Exhibition Unveils Mysteries, Explores Realities of Ancient Egypt



Photo by Tracy Doyle

 

Touted as the largest traveling collection of ancient Egyptian artifacts, “Egypt: The Time of the Pharaohs” recently made its U.S. debut at Cincinnati Museum Center, and the exhibition is fascinating visitors with its more than 350 original relics, the oldest of which dates back 4,500 years.

Of particular interest to exhibit-goers are such stunning items as the incredible sphinx head of the pharaoh Hatshepsut, the longest-ruling female pharaoh; the coffin of Nakht, offering insight into ancient Egyptian religious beliefs; the elaborately embalmed mummy of Ta-khar, a wealthy elderly woman from Thebes;  a papyrus from the Book of the Dead; and – because Egyptians held felines in the highest esteem – a mummified cat.

“The ancient Egyptians had two great advantages over other ancient societies. First, the agriculture and the supply of the people were largely secured by the annual Nile flood and with it, the great fertility of the country. Second, the borders of the country were well-defendable and safe by the bordering deserts as well as the Mediterranean and Red seas,” explains exhibit curator Regine Schulz, Ph.D., director general of the Roemer- und Pelizaeus-Museum in Hildesheim, Germany, and a professor of Egyptology and Coptology at Ludwig-Maximilian University in Munich.

“Therefore, the people of Egypt were doing quite well in long phases of their ancient history, different than many other ancient cultures. There was enough wealth that material and immaterial art could develop, and we are lucky that, because of the dry climate, many works of art and testimonies of daily life have been preserved.”

Nevertheless, there are still many secrets to solve regarding the Egyptian culture, Schulz notes. “We are again and again astonished about new results coming up in excavations, as well as the analysis of texts and images.”

Schulz, whose specialty is Egyptian religion and society, is one of a team of curators involved with this amazing exhibit. The other team members and their specialties are Christian Tietze, Ph.D., development and reconstruction of ancient Egyptian architecture; Christian Bayer, Ph.D., Egyptian art history; and Oliver Gauert, mummification and burial customs.

“Personally, I am not only fascinated by the high aesthetics of the art, the wonderful literature as well as their unique architecture, I am also very much impressed by their methodologies and logistics, as well as their sophisticated approaches to explaining the development and existence of our world,” Schulz continues. “In addition, it’s great to have the chance to learn so much about the daily life of the people, their thoughts and ideas, their fears and desires. Many of the preserved texts – including letters, teachings and prayers – tell us much about the life of the people from different perspectives.”

“Egypt: The Time of the Pharaohs” also features remarkably detailed models of once-forgotten cities and landscapes, including models of complex temples with a breathtaking array of rooms and corridors, each with its own use and function. Spectacular interactive multimedia events – including the world’s first full-size 3D hologram of a mummy – bring the time of the pharaohs to life in such a way that visitors feel they are right there in the Nile River Valley.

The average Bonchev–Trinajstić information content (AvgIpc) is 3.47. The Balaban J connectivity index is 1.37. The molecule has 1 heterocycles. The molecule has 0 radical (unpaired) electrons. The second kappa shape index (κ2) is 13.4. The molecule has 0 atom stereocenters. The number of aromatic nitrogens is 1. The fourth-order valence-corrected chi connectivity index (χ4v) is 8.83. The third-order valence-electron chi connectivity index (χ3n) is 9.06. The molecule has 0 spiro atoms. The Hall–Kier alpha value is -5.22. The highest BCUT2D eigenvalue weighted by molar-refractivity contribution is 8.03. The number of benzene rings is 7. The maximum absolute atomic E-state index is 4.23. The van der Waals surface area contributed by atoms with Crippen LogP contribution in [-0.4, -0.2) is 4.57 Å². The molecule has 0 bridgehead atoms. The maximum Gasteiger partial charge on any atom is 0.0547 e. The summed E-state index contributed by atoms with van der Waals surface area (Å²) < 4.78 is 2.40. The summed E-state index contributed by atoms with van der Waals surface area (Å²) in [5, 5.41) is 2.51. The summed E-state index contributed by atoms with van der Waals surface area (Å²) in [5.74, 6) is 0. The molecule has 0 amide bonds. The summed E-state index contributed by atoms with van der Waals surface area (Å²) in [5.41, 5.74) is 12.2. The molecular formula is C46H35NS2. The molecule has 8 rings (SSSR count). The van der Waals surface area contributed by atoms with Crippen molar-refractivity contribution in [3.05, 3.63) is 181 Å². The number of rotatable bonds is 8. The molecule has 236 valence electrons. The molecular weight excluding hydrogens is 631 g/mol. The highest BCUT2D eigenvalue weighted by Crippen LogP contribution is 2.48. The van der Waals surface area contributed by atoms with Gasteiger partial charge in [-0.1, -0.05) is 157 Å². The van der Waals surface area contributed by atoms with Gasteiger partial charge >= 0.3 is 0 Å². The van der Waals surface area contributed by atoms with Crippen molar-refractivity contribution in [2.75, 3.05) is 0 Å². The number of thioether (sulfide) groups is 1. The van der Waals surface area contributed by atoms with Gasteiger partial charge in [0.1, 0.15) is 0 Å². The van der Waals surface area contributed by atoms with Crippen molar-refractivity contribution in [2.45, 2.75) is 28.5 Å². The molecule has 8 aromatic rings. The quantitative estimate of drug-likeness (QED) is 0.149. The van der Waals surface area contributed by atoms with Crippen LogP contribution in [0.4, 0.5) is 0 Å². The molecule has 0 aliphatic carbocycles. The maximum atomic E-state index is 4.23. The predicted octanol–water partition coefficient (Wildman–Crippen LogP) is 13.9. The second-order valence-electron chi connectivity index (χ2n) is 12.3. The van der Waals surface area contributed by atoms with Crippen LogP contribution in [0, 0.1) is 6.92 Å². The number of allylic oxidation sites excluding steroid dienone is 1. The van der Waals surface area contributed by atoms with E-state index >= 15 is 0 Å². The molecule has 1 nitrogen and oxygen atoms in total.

“Cincinnati Museum Center has an excellent reputation, and like our museum in Hildesheim, it links in an impressive way our natural, cultural, material and immaterial heritage,” Schulz says. “Therefore, it is an ideal place to tell people today the fascinating story of a culture which survived so long and had a huge impact on later cultures and generations, including ours.”

The exhibition features artifacts from the University of Aberdeen Museum in Aberdeen, Scotland; the Roemer- und-Pelizaeus Museum (RPM) in Hildesheim; the Berlin Egyptian Museum, and the Gustave-Lubcke-Museum in Hamm, Germany.  According to Schulz, the exhibition combines the results of the newest Egyptological and natural science research with an excellent museum experience. One of the exhibition advisors, for example, is Dr. Waafa El-Saddik, former director of the Egyptian Museum in Cairo, who was here for the exhibition’s opening in mid-February. He was the very first Egyptian scholar who established museology – the science or practice of organizing, arranging and managing museums – in Egypt.

“Egypt: The Time of the Pharaohs” was produced as a joint venture involving the Lokschuppen-Rosenheim- Museum, the University of Aberdeen Museums, the RPM, and Museum Partners in Austria.

“The exhibition offers exciting insights into the world of ancient Egyptians and has the potential to stimulate dialogues and discussions, not only about the ancient Egyptians but also about our own culture, values and objectives today,” Schulz says.

“Egypt: The Time of the Pharaohs” runs through August 18.

 

Cincinnati Museum Center at Union Terminal is located at 1301 Western Ave., Cincinnati, OH 45203. For more information, visit www.cincymuseum.org